“FYI, this is an old hoax. See the following links.” She then provided links to Urban legends, hoaxbusters, snopes and several other sites.
There are at least three lessons to be learned here.
First don’t automatically shoot the messenger. Hanta virus does exit and it can be deadly and it is distributed through rat excrement. I forwarded the information in that message without checking for its authenticity because not only did I deem the source credible, but also have two friends (a couple) who contacted some form of virus from cleaning the rat crap from their barn.
However Lesson #2 is…always double check information you receive on the internet before you believe it or pass it on. There is really a lot of crap on the internet! In times past we who published had to spend money (printing and mail). This expense tended to provoke at least a little thought about correctness of form, function and accuracy, before publication. With the internet sending out a thought is all too easy.
My explanations for this error are, as mentioned above. Yet it is still an error and hopefully we can all learn from it. I normally double and triple check information before publishing because experience shows that just Googling a key phrase can give you a batch of hits that all followed one original source and that source may have been wrong.
This is something akin to a bad leader who spews garbage. Just because lots of people follow the leader does not make the garbage stink any less.
Finally, Lesson #3, if you look about you can usually find a good source. In this case I investigated the words “hanta virus” and came up with the web site for disease control which says about this virus.
“Hantavirus Pulmonary Syndrome: What You Need To Know
The deer mouse (Peromyscus maniculatus) is the primary reservoir of the hantavirus that causes hantavirus pulmonary syndrome (HPS) in the United States .
Infected rodents shed the virus through urine, droppings, and saliva. HPS is transmitted to humans through a process called aerosolization. Aerosolization occurs when dried materials contaminated by rodent excreta or saliva are disturbed. Humans become infected by breathing in these infectious aerosols.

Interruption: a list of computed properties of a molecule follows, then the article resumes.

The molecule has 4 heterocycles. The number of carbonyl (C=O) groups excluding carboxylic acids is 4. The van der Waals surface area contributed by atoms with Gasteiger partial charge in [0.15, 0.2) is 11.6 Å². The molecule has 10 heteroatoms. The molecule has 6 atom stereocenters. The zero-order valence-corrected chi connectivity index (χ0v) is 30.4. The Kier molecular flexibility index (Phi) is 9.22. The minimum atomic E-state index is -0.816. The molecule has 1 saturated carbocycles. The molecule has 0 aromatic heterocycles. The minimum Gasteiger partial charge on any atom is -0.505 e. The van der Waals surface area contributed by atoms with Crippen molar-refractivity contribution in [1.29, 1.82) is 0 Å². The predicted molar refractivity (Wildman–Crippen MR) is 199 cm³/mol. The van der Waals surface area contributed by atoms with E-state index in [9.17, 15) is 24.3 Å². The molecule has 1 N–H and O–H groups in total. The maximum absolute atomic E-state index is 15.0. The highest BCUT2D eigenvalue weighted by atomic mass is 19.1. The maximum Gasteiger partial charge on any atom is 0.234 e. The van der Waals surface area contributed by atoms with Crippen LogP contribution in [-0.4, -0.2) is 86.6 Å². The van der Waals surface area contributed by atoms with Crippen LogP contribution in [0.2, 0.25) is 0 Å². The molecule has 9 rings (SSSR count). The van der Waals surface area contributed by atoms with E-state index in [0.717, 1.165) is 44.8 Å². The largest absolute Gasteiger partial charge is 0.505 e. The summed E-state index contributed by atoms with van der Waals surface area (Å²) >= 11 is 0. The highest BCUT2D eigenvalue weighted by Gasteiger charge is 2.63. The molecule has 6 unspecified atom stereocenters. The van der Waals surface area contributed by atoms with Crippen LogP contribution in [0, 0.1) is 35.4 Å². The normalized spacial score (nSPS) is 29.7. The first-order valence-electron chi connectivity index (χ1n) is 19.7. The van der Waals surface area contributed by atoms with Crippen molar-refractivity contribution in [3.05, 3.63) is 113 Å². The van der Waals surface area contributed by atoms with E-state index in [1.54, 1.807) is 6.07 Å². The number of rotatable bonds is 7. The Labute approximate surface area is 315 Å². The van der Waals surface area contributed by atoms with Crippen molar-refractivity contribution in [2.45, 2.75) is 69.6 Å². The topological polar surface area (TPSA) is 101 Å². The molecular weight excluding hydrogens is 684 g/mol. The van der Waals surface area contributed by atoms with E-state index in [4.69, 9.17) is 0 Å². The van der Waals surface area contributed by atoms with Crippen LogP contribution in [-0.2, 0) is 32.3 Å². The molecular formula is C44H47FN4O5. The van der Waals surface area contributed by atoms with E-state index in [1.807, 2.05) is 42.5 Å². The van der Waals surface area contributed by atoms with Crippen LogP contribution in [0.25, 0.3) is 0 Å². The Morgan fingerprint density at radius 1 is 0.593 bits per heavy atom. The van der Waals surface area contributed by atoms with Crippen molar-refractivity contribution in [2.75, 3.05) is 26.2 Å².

“HPS in the United States is not known to be transmitted by farm animals, dogs, or cats or from rodents purchased from a pet store.
Anything that puts you in contact with fresh rodent urine, droppings, saliva or nesting materials can place you at risk for infection.
Hantaviruses have been shown to be viable in the environment for 2 to 3 days at normal room temperature. The ultraviolet rays in sunlight kill hantaviruses.
Rodent control in and around the home remains the primary strategy for preventing hantavirus infection.
Use a bleach solution or household disinfectant to effectively deactivate hanta viruses when cleaning rodent infestations.
“What is hantavirus pulmonary syndrome (HPS)?
Hantavirus pulmonary syndrome (HPS) is a deadly disease caused by hantaviruses. Rodents can transmit hantaviruses through urine, droppings, or saliva. Humans can contract the disease when they breathe in aerosolized virus.
“Who is at risk of contracting HPS?
Anyone who comes into contact with rodents that carry hantavirus is at risk of HPS. Rodent infestation in and around the home remains the primary risk for hantavirus exposure. Even healthy individuals are at risk for HPS infection if exposed to the virus. Which rodents are known to be carriers of hantavirus that cause HPS in humans?
In the United States , deer mice, cotton and rice rats (in the Southeast), and the white-footed mouse (in the Northeast), are the only known rodent carriers of hantaviruses causing HPS.
“How is HPS transmitted?
Hantavirus is transmitted by infected rodents through urine, droppings, or saliva. Individuals become infected with HPS after breathing fresh aerosolized urine, droppings, saliva, or nesting materials. Transmission can also occur when these materials are directly introduced into broken skin, the nose or the mouth. If a rodent with the virus bites someone, the virus may be spread to that person, but this type of transmission is rare.”
The goal of the Rat Crap message was to say, “be sure to clean the top of your food cans.” The hoax appears to be that it is not very likely to contact this virus from a can.
But let’s go one step further and say “Clean any rodent infestations with a powerful disinfectant”. The CDC recommends bleach, but Clorox or bleach presents its own health problem. We use Ted’s Stuff, an organic bio degradable cleanser. Lab tests show that tow drops is equal to one drop of bleach.
You can learn about Ted’s Stuff from Ted Tidwell at Tedtid7@yahoo.com
Until next message, may all the crap in your life be easily cleaned away!
One thing we love about Ecuador is its unique and colorful nature. Here are two vendors at Otavalo market near our hotel, El Meson de las Flores .
Here is our schedule of Ecuadorian courses for the balance of 2007.
July 17 – July 22, Tues. – Sun. Import-Export Course.
Sept. 26 – 30, Weds. – Sun. Condensed Super Thinking + Spanish with Free Oct
1 – Mon. Andes Extension & Real Estate Tour.
Nov. 9 – 11, Fri. – Sun. International Business & Investing Made EZ.
Nov. 12 – 14, Mon. – Weds. Andes Extension & Real Estate Tour.
Nov. 16 – 18, Fri. – Sun. Andean Shamanic Tour.
You can read the CDC’s comments on hanta virus at http://www.cdc.gov/Ncidod/diseases/hanta/hps/noframes/FAQ.htm